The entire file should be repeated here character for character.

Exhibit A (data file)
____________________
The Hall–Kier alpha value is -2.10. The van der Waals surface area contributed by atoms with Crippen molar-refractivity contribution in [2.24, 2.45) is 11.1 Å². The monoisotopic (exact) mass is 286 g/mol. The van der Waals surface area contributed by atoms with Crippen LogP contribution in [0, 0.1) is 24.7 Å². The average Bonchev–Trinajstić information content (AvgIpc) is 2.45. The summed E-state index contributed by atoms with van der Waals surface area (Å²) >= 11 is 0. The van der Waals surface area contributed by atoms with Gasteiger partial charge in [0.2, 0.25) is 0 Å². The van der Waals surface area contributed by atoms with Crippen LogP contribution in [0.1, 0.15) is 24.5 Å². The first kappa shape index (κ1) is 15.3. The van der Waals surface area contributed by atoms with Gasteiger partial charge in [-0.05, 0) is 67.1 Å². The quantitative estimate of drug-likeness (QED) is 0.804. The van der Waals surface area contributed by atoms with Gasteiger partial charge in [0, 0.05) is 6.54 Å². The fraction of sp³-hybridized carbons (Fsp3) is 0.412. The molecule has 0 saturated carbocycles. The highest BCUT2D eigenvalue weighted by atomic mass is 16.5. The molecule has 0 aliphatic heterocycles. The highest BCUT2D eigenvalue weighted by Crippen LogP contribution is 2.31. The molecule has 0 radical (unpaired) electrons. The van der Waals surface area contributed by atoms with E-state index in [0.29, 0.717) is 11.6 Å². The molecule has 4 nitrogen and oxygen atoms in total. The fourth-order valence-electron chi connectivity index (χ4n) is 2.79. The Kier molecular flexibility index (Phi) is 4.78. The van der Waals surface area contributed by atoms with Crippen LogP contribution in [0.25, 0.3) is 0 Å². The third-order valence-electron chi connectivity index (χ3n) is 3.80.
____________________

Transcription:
The Hall–Kier alpha value is -2.10. The van der Waals surface area contributed by atoms with Crippen molar-refractivity contribution in [2.24, 2.45) is 11.1 Å². The monoisotopic (exact) mass is 286 g/mol. The van der Waals surface area contributed by atoms with Crippen LogP contribution in [0, 0.1) is 24.7 Å². The average Bonchev–Trinajstić information content (AvgIpc) is 2.45. The summed E-state index contributed by atoms with van der Waals surface area (Å²) >= 11 is 0. The van der Waals surface area contributed by atoms with Gasteiger partial charge in [0.2, 0.25) is 0 Å². The van der Waals surface area contributed by atoms with Crippen LogP contribution in [0.1, 0.15) is 24.5 Å². The first kappa shape index (κ1) is 15.3. The van der Waals surface area contributed by atoms with Gasteiger partial charge in [-0.05, 0) is 67.1 Å². The quantitative estimate of drug-likeness (QED) is 0.804. The van der Waals surface area contributed by atoms with Gasteiger partial charge in [0, 0.05) is 6.54 Å². The fraction of sp³-hybridized carbons (Fsp3) is 0.412. The molecule has 0 saturated carbocycles. The highest BCUT2D eigenvalue weighted by atomic mass is 16.5. The molecule has 0 aliphatic heterocycles. The highest BCUT2D eigenvalue weighted by Crippen LogP contribution is 2.31. The molecule has 0 radical (unpaired) electrons. The van der Waals surface area contributed by atoms with E-state index in [0.29, 0.717) is 11.6 Å². The molecule has 4 nitrogen and oxygen atoms in total. The fourth-order valence-electron chi connectivity index (χ4n) is 2.79. The Kier molecular flexibility index (Phi) is 4.78. The van der Waals surface area contributed by atoms with Crippen LogP contribution in [0.25, 0.3) is 0 Å². The third-order valence-electron chi connectivity index (χ3n) is 3.80.